Greece says “No” to bailout

on July 6, 2015 by George Panagiotopoulos

In a national referendum on Sunday, Greek citizens voted “no” to a bailout proposal from the European Central Bank and Troika, the International Monetary fund. Internally, Greeks believe that this gives them leverage for a more favorable bailout. Greece was unwilling to accept the proposed austerity measures. Many believe that austerity is not the solution, and that in order to stimulate and grow an economy, spending is needed.

Some believe that by maintaining the “No” stance, Greece would be allowed to exit from the Eurozone and begin printing their own currency. By departing from the Euro, Greece would be able to set its own monetary policy and not be tied to the same system as countries such as Germany.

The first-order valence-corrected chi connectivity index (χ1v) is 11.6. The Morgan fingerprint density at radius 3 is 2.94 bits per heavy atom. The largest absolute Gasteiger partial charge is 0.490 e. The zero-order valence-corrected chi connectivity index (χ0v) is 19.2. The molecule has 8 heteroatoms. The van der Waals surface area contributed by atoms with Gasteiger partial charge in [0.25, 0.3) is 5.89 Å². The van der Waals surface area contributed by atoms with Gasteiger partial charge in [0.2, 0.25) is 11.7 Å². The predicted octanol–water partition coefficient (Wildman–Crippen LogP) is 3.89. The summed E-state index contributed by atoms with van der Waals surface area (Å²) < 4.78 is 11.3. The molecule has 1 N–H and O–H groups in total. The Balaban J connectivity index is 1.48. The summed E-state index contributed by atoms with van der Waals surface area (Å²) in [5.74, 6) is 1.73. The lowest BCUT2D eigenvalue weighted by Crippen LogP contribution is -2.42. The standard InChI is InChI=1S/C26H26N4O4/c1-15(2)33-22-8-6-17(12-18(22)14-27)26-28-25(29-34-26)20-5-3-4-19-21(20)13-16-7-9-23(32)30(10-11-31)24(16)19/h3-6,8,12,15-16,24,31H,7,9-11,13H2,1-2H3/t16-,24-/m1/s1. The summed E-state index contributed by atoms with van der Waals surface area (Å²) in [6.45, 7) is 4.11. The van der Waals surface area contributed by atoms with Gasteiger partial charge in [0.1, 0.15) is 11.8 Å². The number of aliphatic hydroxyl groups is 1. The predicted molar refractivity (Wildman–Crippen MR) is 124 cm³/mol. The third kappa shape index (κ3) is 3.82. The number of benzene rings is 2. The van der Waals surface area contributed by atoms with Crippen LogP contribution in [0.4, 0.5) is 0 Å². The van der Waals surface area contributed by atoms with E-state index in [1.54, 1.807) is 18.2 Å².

For now, Greece has a €60 daily limit on ATM withdrawals. The European Central Bank (ECB) has helped the Greek banks through the Emergency Liquidity Assistance program. As for the Greek debts, they owe €3.5 billion to the ECB on July 20. If no deal is reached by then and Greece misses the payment, it could trigger a financial crisis.

 

For more detail on the Greece referendum, BloombergView and Vox have provided coverage and analysis on the situation.